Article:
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Q: How does having a special needs child affect wealth management and planning?
A: When there is a special needs child to consider, a family's wealth management plan, by necessity, becomes more risk averse. There is still the desire to find the best available investment opportunities and those providing the best tax shelters, but a primary focus has to be providing a sustainable quality of life for the special needs child. In the previous article on Special Needs Planning, I emphasized that a special needs child who is now or may become eligible for government health benefits should never be named directly as a beneficiary of their family’s wealth. Not directly, not ever. But, a well-developed estate plan can include a special needs trust in which to shelter funds and provide for the supplemental needs of the special needs child and their enhanced quality of life.

Every special needs child is different, but they typically have one thing in common - they may have to rely on government services at some time in their lives for the care they need in order to have a meaningful quality of life. Any direct inheritance to them which puts them over the allowable means-testing figure for those benefits (at this time, $2000) will make those services unavailable.

Wealth management strategies, intended for the benefit of a special needs child, requires not only the amassing of discretionary trust fund assets, but also the development of a strategy for creating a comprehensive special needs plan for the future health and welfare of the special needs child. This plan includes not only creating and funding a supplemental needs trust for the special needs child, but also, determining who can best manage the trust assets so that those assets can provide for the child's special needs for the duration of their life; choosing the best candidate to provide continuing care for the special needs child after their primary caregiver(s) are gone; and, making the transition from one care situation to another as easy as possible for the special needs child.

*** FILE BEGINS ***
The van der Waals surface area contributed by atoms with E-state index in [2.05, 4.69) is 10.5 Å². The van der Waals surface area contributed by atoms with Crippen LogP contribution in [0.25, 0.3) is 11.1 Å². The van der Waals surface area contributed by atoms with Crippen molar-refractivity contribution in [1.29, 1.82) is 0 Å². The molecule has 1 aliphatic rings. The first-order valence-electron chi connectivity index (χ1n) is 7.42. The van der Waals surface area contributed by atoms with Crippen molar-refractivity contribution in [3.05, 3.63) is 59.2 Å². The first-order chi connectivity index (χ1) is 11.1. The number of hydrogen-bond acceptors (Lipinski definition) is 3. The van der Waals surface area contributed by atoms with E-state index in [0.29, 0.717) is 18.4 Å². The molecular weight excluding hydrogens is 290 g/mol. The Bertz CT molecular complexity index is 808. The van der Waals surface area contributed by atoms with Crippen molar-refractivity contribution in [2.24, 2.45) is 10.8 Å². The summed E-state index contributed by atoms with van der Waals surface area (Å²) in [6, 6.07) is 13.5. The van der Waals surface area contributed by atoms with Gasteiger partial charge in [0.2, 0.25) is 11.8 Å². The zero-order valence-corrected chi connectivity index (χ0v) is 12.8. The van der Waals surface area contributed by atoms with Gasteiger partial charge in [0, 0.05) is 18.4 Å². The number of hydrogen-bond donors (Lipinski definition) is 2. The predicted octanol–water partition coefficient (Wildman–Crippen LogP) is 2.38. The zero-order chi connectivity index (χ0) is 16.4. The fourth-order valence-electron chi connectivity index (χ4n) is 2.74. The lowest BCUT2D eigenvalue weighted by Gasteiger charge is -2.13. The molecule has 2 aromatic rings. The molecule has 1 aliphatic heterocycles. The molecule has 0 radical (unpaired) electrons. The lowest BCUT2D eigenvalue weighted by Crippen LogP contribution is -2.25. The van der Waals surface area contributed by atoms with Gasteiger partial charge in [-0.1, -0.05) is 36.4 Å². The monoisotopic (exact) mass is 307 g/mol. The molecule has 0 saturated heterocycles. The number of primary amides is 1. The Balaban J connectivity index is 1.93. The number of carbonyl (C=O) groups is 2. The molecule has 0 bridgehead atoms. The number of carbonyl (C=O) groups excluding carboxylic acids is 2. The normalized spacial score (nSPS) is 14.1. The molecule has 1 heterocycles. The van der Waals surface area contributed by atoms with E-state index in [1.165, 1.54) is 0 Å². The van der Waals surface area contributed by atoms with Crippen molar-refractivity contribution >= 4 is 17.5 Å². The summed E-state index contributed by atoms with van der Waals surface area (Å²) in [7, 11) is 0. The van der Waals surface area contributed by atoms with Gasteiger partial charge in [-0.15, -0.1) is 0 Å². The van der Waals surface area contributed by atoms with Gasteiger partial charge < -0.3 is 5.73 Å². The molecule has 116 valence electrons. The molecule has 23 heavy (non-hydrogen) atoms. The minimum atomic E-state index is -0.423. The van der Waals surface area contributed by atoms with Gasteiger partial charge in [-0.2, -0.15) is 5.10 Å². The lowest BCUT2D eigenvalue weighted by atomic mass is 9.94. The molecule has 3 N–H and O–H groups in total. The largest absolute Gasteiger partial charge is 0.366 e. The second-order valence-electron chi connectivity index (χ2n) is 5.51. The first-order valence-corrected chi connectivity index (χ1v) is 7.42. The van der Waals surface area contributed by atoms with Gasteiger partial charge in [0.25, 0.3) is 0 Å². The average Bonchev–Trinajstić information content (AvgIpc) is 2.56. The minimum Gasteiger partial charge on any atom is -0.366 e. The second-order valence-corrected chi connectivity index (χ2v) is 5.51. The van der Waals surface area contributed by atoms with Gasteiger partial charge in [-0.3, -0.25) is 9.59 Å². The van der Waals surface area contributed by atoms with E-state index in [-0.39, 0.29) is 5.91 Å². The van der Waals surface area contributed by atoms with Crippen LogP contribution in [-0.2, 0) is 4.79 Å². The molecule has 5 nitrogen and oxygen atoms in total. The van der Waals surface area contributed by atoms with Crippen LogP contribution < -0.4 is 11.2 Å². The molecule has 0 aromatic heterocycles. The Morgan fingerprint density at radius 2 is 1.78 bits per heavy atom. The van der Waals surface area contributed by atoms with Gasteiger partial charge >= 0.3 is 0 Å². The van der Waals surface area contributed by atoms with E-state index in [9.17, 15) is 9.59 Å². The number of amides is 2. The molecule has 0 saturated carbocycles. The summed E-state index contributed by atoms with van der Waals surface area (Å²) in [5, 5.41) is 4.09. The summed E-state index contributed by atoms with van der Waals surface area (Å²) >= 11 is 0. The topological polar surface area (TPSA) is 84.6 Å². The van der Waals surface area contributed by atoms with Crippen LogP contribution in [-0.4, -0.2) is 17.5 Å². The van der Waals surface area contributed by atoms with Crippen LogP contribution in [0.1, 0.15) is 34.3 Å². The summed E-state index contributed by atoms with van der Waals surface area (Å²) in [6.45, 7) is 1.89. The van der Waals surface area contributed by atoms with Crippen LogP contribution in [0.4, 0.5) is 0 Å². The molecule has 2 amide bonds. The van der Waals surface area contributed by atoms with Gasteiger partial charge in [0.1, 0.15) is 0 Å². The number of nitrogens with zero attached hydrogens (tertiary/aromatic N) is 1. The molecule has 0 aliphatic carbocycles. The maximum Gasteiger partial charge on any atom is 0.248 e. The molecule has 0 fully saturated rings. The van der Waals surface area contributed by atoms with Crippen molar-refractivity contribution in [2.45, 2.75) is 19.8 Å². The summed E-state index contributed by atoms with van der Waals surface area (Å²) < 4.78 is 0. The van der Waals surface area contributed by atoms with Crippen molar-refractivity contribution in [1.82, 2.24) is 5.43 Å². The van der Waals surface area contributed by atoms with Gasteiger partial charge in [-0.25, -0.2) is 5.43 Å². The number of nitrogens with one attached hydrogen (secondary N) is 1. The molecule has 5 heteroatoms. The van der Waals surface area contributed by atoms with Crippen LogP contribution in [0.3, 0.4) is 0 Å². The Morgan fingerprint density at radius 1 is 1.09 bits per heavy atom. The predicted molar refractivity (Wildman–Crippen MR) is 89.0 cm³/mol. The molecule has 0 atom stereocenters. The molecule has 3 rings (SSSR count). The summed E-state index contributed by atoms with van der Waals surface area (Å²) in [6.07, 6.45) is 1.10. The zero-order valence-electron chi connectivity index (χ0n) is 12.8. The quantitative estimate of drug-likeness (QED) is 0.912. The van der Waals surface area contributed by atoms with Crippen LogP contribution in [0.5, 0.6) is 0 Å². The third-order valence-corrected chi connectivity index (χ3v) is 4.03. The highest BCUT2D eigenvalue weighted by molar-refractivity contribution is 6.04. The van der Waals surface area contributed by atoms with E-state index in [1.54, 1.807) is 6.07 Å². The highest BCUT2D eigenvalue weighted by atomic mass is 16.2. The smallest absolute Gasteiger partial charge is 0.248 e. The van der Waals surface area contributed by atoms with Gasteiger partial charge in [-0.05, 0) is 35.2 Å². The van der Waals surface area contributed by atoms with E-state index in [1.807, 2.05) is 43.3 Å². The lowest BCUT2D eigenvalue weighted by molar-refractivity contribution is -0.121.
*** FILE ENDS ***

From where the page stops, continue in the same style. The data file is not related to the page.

Raising a special needs child is expensive. Many families simply cannot do it without some government assistance. Having money gives a special needs family options that may not be otherwise available. Even without a lot of significant financial resources, a properly created supplemental needs trust can ensure eligibility for government benefits and still provide additional funds for an enhanced quality of life. Association with competent legal and financial professionals is key to properly managing the best available options for the benefit of your special needs child.

Carol Johnson Law Firm, P.A., partners with financial institutions and planners who have certified special needs financial advisors that are skilled in the investment strategies that best suit the risk aversity inherent in a special needs trust.

Together, with your financial advisor, Carol Johnson Law Firm, P.A., can help you determine how best to achieve your investment goals for the trust, reduce risk and plan for longevity.

Some of the successful Estate-planning strategies utilized by Carol Johnson Law Firm, P.A., include;

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Carol A Johnson, Esq.
Estate Planning, Elder & Special Needs Law
(727) 647-6645 - FL
(864) 719-9095 - SC

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Often, a family's wealth management plan includes other children or grandchildren that are not disabled. In this case, while the management vehicle is made more complex, it is still possible, with careful drafting, to define within the asset management vehicle, the supplemental trust that can protect those assets intended for the special needs family member in addition to providing for other children and grandchildren.

Contact Carol Johnson Law Firm, P.A., to discuss your particular circumstances and make an appointment for a free initial consultation.

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